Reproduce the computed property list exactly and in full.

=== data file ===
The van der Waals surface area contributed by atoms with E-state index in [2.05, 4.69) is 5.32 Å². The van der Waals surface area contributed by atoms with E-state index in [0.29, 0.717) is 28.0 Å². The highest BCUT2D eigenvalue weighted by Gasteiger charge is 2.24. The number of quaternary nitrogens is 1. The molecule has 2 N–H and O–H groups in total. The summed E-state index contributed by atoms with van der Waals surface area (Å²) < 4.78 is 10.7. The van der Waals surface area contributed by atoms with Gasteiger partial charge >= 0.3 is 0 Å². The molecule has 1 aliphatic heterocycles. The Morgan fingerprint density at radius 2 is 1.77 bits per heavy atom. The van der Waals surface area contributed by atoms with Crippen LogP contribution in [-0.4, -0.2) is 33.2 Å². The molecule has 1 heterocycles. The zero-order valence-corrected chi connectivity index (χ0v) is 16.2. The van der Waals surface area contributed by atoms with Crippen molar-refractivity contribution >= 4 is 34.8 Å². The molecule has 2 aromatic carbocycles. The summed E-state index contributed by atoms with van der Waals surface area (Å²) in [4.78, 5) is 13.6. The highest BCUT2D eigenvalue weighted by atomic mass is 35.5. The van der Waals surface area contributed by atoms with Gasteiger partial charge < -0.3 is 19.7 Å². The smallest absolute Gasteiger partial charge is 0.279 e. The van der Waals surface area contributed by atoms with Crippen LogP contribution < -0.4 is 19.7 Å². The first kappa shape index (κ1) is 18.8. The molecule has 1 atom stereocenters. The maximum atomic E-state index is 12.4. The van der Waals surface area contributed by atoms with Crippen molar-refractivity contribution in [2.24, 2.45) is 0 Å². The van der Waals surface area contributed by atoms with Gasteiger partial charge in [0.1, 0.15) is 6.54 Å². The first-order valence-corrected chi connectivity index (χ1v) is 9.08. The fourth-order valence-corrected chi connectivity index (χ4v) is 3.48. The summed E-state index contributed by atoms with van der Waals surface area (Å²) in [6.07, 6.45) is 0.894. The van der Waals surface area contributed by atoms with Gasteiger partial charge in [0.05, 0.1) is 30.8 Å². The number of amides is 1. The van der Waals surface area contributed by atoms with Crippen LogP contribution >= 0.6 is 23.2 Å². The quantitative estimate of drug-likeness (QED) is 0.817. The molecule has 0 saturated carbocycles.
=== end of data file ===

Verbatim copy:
The van der Waals surface area contributed by atoms with E-state index in [2.05, 4.69) is 5.32 Å². The van der Waals surface area contributed by atoms with E-state index in [0.29, 0.717) is 28.0 Å². The highest BCUT2D eigenvalue weighted by Gasteiger charge is 2.24. The number of quaternary nitrogens is 1. The molecule has 2 N–H and O–H groups in total. The summed E-state index contributed by atoms with van der Waals surface area (Å²) < 4.78 is 10.7. The van der Waals surface area contributed by atoms with Gasteiger partial charge >= 0.3 is 0 Å². The molecule has 1 aliphatic heterocycles. The Morgan fingerprint density at radius 2 is 1.77 bits per heavy atom. The van der Waals surface area contributed by atoms with Crippen LogP contribution in [-0.4, -0.2) is 33.2 Å². The molecule has 1 heterocycles. The zero-order valence-corrected chi connectivity index (χ0v) is 16.2. The van der Waals surface area contributed by atoms with Crippen molar-refractivity contribution >= 4 is 34.8 Å². The molecule has 2 aromatic carbocycles. The summed E-state index contributed by atoms with van der Waals surface area (Å²) in [4.78, 5) is 13.6. The highest BCUT2D eigenvalue weighted by atomic mass is 35.5. The van der Waals surface area contributed by atoms with Gasteiger partial charge < -0.3 is 19.7 Å². The smallest absolute Gasteiger partial charge is 0.279 e. The van der Waals surface area contributed by atoms with Crippen LogP contribution < -0.4 is 19.7 Å². The first kappa shape index (κ1) is 18.8. The molecule has 1 atom stereocenters. The maximum atomic E-state index is 12.4. The van der Waals surface area contributed by atoms with Crippen molar-refractivity contribution in [2.24, 2.45) is 0 Å². The van der Waals surface area contributed by atoms with Gasteiger partial charge in [0.1, 0.15) is 6.54 Å². The first-order valence-corrected chi connectivity index (χ1v) is 9.08. The fourth-order valence-corrected chi connectivity index (χ4v) is 3.48. The summed E-state index contributed by atoms with van der Waals surface area (Å²) in [6.07, 6.45) is 0.894. The van der Waals surface area contributed by atoms with Gasteiger partial charge in [0.05, 0.1) is 30.8 Å². The number of amides is 1. The van der Waals surface area contributed by atoms with Crippen LogP contribution >= 0.6 is 23.2 Å². The quantitative estimate of drug-likeness (QED) is 0.817. The molecule has 0 saturated carbocycles.